How is the Russia-Ukraine war affecting the West’s capital markets? The short answer is that the military conflict is having a profound impact on all aspects of life in Europe and elsewhere, and it’s hitting the financial environment on a global level.
Besides a few of the obvious results, like a significant leap in market volatility since the war’s onset, hundreds of corporations are leaving Russia for more friendly environs.
Plus, various sectors are taking it on the chin, including automakers, chemical companies, and European financial institutions and indices across the board. But the bleed through of the war into economics doesn’t stop there. There are widespread gas shortages. The euro is enduring one of its worst cycles in years.
The recession, already a concern before Russia’s invasion, is getting deeper. Finally, the overall effect of the military situation is giving new life to a global inflationary resurgence. Here are details about some of the ways in which Western capital markets are feeling the pain.
Companies are Leaving Russia
While corporate exits have the most direct impact on Russia’s domestic economy, the exodus also changes the competitive and fiscal landscape in the home nations of the companies that are rushing to the doors to get out.
International businesses have already said goodbye and packed their bags. The few that have not relocated have either downsized or handed over the local operations to Russian joint owners.
What’s the damage? The monetary cost is at least several billion US dollars. But the long-term toll is what worries many investors and traders because it’s impossible to say whether some of those big brands will feel comfortable returning to the country even after hostilities die down or there’s a cease fire.
In recent times, there just has not been such a large outflow of commercial activity from the once thriving nation.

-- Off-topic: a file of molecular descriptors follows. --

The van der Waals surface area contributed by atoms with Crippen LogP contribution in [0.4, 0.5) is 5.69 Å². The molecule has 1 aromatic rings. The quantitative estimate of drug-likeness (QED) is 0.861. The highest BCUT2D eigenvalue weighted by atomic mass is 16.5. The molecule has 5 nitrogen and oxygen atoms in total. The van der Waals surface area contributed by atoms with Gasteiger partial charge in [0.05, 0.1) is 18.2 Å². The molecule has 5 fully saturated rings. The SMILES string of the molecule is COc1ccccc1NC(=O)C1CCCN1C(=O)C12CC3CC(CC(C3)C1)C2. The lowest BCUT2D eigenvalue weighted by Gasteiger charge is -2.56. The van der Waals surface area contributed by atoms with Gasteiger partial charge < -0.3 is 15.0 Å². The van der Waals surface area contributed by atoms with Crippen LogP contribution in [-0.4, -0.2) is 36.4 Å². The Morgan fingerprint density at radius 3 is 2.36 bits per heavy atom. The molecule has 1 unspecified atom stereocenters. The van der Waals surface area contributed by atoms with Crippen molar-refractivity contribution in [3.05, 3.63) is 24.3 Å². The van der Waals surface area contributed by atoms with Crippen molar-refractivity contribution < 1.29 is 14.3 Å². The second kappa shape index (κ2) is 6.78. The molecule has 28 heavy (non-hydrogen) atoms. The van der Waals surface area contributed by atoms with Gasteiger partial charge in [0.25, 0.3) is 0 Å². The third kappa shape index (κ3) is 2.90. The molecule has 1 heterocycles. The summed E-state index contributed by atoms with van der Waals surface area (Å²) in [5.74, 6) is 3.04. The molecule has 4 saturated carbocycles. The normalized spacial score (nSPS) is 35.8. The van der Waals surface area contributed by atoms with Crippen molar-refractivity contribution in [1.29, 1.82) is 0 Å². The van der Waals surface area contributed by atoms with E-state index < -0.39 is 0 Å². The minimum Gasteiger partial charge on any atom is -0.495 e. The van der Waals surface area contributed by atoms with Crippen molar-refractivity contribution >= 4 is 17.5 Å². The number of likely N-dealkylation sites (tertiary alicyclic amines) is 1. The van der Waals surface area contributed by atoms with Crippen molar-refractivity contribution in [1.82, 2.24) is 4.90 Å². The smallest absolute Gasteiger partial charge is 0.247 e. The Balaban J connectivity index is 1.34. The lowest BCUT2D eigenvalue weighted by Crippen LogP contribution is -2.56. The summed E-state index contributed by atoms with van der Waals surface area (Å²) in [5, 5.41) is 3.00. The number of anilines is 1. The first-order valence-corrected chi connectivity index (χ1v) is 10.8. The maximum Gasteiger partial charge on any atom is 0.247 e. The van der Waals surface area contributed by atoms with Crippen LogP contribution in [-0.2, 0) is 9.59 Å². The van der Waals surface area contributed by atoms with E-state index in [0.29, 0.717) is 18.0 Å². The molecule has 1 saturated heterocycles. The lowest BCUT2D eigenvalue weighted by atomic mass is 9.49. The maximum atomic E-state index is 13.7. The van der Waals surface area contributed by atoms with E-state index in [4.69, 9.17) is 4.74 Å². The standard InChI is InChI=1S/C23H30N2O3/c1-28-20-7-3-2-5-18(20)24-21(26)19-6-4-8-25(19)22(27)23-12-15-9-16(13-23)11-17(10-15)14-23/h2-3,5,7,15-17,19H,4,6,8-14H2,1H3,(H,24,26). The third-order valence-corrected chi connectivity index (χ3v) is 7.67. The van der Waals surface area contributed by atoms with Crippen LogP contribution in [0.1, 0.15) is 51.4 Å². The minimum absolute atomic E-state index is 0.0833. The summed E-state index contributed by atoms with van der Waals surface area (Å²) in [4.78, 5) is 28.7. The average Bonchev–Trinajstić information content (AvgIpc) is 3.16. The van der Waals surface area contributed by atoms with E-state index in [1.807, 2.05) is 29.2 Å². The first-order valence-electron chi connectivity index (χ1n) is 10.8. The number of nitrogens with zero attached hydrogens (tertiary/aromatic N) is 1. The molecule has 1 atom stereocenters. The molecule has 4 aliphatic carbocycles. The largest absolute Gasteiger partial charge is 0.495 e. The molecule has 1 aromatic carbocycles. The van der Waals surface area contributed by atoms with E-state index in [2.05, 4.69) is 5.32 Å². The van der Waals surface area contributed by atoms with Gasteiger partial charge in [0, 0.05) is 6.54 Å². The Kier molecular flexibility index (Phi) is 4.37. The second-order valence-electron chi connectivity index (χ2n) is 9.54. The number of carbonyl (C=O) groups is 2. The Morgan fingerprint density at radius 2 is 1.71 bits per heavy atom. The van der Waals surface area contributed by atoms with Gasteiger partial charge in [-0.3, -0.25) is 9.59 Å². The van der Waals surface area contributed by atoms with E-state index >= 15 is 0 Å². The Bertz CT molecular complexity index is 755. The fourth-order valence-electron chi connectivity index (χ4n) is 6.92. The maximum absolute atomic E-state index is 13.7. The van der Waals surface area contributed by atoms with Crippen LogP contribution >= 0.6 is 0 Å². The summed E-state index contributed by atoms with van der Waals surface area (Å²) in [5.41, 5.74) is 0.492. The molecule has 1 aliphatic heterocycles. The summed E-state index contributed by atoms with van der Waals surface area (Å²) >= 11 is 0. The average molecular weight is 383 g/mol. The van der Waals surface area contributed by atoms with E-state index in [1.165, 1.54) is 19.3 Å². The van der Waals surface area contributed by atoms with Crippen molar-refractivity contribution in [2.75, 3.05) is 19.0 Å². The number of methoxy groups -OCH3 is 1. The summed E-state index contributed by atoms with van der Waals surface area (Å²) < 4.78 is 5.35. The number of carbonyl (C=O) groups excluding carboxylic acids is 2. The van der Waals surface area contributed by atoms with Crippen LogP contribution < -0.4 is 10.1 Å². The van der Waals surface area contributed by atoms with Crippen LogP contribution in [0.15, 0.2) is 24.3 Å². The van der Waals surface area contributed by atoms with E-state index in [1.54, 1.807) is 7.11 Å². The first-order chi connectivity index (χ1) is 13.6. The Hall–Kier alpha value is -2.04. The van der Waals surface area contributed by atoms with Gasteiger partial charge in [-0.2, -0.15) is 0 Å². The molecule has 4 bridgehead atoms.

Market Volatility is Up
For trading and investing enthusiasts, the most apparent result of the Ukraine-Russia military clash is increased market volatility.
By nearly every economic measure, based on the analysis by AvaTrade, capital markets in Europe, the US, South America, and elsewhere have experienced much wider price swings in every asset category. That includes forex, stocks, commodities, and others.
Automotive and Chemical Corporations are Hurting
Among the hardest hit companies since February, chemical corporations are near the top of the list. One reason is connected to the fact that the majority of chemical processing involves the use of natural gas, a commodity that is in short supply amid the war.
Another industry that is suffering is the automotive manufacturing sector. Russia’s citizens purchased large quantities of German-made vehicles before the outbreak of war. Rationing of gasoline and fuel oil during the coming winter are very realistic possibilities as the West’s capital markets continue to reel from the multiple effects of war.
Inflation & Recession Wreck Economies
As 2022 comes to a close, the West’s securities markets are facing a recession. The primary movers of the downturn in business activity include the usual suspects, like gasoline prices. Several of Europe’s government banks have been battling the potential recessional forces by raising interest rates, a tactic that has had limited success in the past.
Inflation is an even more immediate threat to corporate and financial health, particularly as the prices of food and energy-related commodities rise unimpeded.
Together with logistical problems in the global supply chain, international inflation rates are hitting levels not seen in more than a half-century. The cost to borrow money has soared and has the potential to wreak havoc on markets for corporate and government bonds.
Gas Shortages & Euro Currency Pains Abound
Since the February invasion, the euro has fallen by more than 11%. That might not sound like a lot, but it is the largest decline within a year’s time since the currency came into existence in 1999.
If Russian companies continue to withhold gas from European governments and businesses, there could be massively worse consequences both for the euro and economic sectors throughout the continent. That’s particularly true for nations that have the deepest monetary and commercial ties to Russia’s economy, like Italy and Germany.
The problem with gas supplies has two causes. One is the natural shortage caused by the war itself. The second is Russia’s political control of the supply for strategic, deliberate purposes.
Note that since the conflict began, the total of piped-in gas to European nations has decreased by 75 percent. For its part, the Russian government has said that there is nothing deliberate about the decreases. However, regardless of the specific causes, the price of gas has quintupled since February 2022.